FACT: NY Times reported BP discovery of "giant oil field" in the deep waters of the Gulf of Mexico indicated area was "probably the most promising area in United States-controlled territory." A September 2, 2009, New York Times article reported that "BP announced on Wednesday the discovery of what it characterized as a giant oil field several miles under the Gulf of Mexico," which the Times stated "was another indication that the deep waters of the Gulf of Mexico are probably the most promising area in United States-controlled territory to bolster domestic oil production." The Times further credited BP's deep-water rigs with having "stabilized domestic production after almost two decades of yearly decline."
Myth: Obama, unlike Bush, "was off on vacation" during crisis
CLAIM: Obama "was off on vacation twice" during oil spill, but Bush did not go on vacation "in the middle of a crisis." On the June 17 edition of MSNBC's Morning Joe, Giuliani asserted that he didn't think the spill was Obama's "job number one" because Obama was "off on vacation twice" during the cleanup. Giuliani contrasted Obama's vacations with President Bush's and Giuliani's own purported refusal to take vacations during times of crisis. Giuliani made similar arguments on the June 17 edition of Fox & Friends.
REALITY: Bush vacationed during the aftermath of Katrina; Giuliani reportedly spent more time at Yankees games than at WTC after 9-11. Despite Giuliani's suggestion, Bush reportedly made at least three trips to Camp David in the two months after Katrina, and Giuliani himself reportedly spent "roughly twice as long" at, or flying to, Yankees games than at ground zero between September 17, 2001, and December 16, 2001. The Obamas visited Asheville, North Carolina, the weekend of April 23. During that trip, Obama eulogized the 29 workers killed in the West Virginia mine explosion and "met with the workers' families privately before the ceremony," according to CNN. During Memorial Day weekend, Obama traveled to Chicago and was scheduled to deliver his Memorial Day address at the Abraham Lincoln National Cemetery. Due to a thunderstorm, he spoke at Andrews Air Force Base instead.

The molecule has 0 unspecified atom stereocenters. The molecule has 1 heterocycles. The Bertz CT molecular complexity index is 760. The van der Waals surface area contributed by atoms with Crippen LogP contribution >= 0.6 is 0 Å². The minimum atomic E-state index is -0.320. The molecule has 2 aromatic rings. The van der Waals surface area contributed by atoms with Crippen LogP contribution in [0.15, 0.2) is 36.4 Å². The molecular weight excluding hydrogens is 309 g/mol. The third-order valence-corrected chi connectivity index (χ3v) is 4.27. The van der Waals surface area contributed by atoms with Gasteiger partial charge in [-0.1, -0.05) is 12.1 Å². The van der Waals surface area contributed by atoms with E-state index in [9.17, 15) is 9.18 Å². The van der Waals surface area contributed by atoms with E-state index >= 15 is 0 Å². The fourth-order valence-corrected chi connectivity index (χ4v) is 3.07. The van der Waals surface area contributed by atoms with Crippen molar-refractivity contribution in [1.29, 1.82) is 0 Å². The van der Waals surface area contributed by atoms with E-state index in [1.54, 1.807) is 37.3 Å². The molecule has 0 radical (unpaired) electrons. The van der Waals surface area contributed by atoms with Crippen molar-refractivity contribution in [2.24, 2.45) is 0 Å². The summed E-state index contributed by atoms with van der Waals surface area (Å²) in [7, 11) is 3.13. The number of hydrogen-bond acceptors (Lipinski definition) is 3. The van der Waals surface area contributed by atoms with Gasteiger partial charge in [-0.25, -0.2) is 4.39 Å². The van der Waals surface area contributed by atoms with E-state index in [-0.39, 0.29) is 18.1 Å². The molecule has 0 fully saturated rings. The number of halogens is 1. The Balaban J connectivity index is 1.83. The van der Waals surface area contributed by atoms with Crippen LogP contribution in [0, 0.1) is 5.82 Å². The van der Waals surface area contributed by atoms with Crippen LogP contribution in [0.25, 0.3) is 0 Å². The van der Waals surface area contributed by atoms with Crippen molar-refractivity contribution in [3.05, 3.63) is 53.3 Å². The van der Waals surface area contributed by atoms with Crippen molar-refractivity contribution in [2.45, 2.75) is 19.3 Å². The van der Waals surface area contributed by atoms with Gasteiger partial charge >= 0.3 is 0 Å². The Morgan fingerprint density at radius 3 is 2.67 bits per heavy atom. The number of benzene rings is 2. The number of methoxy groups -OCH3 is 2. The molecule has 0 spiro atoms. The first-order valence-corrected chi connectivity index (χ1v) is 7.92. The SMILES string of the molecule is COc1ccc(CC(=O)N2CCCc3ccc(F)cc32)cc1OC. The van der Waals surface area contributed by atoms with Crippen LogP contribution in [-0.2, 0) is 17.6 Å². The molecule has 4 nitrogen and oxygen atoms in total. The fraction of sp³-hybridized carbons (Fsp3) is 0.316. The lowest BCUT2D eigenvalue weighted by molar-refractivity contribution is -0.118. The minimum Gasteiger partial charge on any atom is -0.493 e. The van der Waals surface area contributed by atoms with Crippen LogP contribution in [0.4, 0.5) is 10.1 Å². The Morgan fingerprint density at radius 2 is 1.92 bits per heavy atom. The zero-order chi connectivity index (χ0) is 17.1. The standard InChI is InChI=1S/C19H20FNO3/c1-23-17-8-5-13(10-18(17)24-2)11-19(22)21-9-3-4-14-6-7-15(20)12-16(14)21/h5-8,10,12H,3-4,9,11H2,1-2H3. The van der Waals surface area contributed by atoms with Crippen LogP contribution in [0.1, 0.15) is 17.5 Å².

FACT: Bush vacationed during aftermath of Katrina. In the two months after Hurricane Katrina struck the Gulf Coast on August 29, 2005, Bush reportedly made at least three separate weekend trips to the presidential retreat at Camp David. Bush visited the Camp David retreat in September 2005 and again during two weekends in October 2005. Three months after the hurricane, news outlets reported that hundreds of thousands of people were "still at loose ends in provisional housing -- many in isolated trailer parks"; "thousands of people were "still unaccounted for"; and "[m]ore than 80 percent of New Orleans's population has not been able to return home."
FACT: Giuliani reportedly spent more time at Yankees games than at ground zero following 9-11. In an August 18, 2007, Salon.com article, Alex Koppelman examined Giuliani's schedule in the 90 days following the attacks and found: "By our count, Giuliani spent about 58 hours at Yankees games or flying to them in the 40 days between Sept. 25 and Nov. 4, roughly twice as long as he spent at ground zero in the 90 days between Sept. 17 and Dec. 16."
Hope this provides some information to help clarify.
Gianina - posted on 06/13/2010
Pamela said, "Let's face it - no matter what the Obama administration does, the conservatives will almost always find something with it wrong. This guy can't win. Lol "
Vise versa with the liberals with Bush administrator too !!
I don't blame Obama with the oil spill, nor do I blame Bush for Katrina. It is BP's fault, end of story. What I got annoyed is the SLOW reaction. Obama should have cancelled all appointments and concentrated on the oil spill. He should have met with BP board from day 1, he should accept the Dutch's help and all those other people's devices that could be helpful. I pray for the end of it all and start cleaning up the gulf.
Just for your information, Jindal wasn't the governor back when Katrina came, not until I believe in 2008. It was the former Governor Kathleen Blanco who acknowledged the failure lies on her administration, but FEMA was blamed for slow responses and poor management.
Jenny - posted on 06/11/2010